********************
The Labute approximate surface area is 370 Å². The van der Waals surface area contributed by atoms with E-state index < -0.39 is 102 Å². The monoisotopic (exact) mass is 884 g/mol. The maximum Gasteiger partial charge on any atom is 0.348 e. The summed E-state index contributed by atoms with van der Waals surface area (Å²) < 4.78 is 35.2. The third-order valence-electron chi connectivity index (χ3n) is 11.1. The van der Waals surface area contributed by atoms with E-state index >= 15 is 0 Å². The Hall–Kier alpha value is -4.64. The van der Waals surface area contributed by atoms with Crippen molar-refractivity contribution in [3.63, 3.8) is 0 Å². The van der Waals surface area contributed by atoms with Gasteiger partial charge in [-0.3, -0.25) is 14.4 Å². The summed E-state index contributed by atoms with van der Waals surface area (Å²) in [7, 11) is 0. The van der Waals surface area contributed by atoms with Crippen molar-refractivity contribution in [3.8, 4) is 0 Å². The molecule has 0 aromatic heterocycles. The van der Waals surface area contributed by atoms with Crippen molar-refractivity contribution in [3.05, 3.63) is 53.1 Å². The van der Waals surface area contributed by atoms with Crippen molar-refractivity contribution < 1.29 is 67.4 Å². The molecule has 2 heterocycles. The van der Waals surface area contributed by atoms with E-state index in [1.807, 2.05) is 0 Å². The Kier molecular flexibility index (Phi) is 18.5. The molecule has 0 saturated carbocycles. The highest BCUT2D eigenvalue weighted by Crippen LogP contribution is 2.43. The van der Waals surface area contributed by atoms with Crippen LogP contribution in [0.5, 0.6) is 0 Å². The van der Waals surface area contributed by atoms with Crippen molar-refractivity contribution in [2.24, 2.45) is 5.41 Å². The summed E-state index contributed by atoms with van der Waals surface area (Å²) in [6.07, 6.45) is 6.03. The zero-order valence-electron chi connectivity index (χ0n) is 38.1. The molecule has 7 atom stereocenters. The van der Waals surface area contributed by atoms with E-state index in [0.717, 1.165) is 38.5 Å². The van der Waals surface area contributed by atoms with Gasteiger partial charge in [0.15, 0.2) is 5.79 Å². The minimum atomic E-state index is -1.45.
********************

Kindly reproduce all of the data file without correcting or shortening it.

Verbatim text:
The Labute approximate surface area is 370 Å². The van der Waals surface area contributed by atoms with E-state index < -0.39 is 102 Å². The monoisotopic (exact) mass is 884 g/mol. The maximum Gasteiger partial charge on any atom is 0.348 e. The summed E-state index contributed by atoms with van der Waals surface area (Å²) < 4.78 is 35.2. The third-order valence-electron chi connectivity index (χ3n) is 11.1. The van der Waals surface area contributed by atoms with E-state index >= 15 is 0 Å². The Hall–Kier alpha value is -4.64. The van der Waals surface area contributed by atoms with Crippen molar-refractivity contribution in [3.63, 3.8) is 0 Å². The van der Waals surface area contributed by atoms with Gasteiger partial charge in [-0.3, -0.25) is 14.4 Å². The summed E-state index contributed by atoms with van der Waals surface area (Å²) in [7, 11) is 0. The van der Waals surface area contributed by atoms with Crippen molar-refractivity contribution in [3.8, 4) is 0 Å². The molecule has 0 aromatic heterocycles. The van der Waals surface area contributed by atoms with Crippen molar-refractivity contribution in [3.05, 3.63) is 53.1 Å². The van der Waals surface area contributed by atoms with Crippen molar-refractivity contribution < 1.29 is 67.4 Å². The molecule has 2 heterocycles. The van der Waals surface area contributed by atoms with E-state index in [1.807, 2.05) is 0 Å². The Kier molecular flexibility index (Phi) is 18.5. The molecule has 0 saturated carbocycles. The highest BCUT2D eigenvalue weighted by Crippen LogP contribution is 2.43. The van der Waals surface area contributed by atoms with Crippen LogP contribution in [0.5, 0.6) is 0 Å². The van der Waals surface area contributed by atoms with Crippen molar-refractivity contribution in [2.24, 2.45) is 5.41 Å². The summed E-state index contributed by atoms with van der Waals surface area (Å²) in [6.07, 6.45) is 6.03. The zero-order valence-electron chi connectivity index (χ0n) is 38.1. The molecule has 7 atom stereocenters. The van der Waals surface area contributed by atoms with E-state index in [0.717, 1.165) is 38.5 Å². The van der Waals surface area contributed by atoms with Gasteiger partial charge in [0.15, 0.2) is 5.79 Å². The minimum atomic E-state index is -1.45.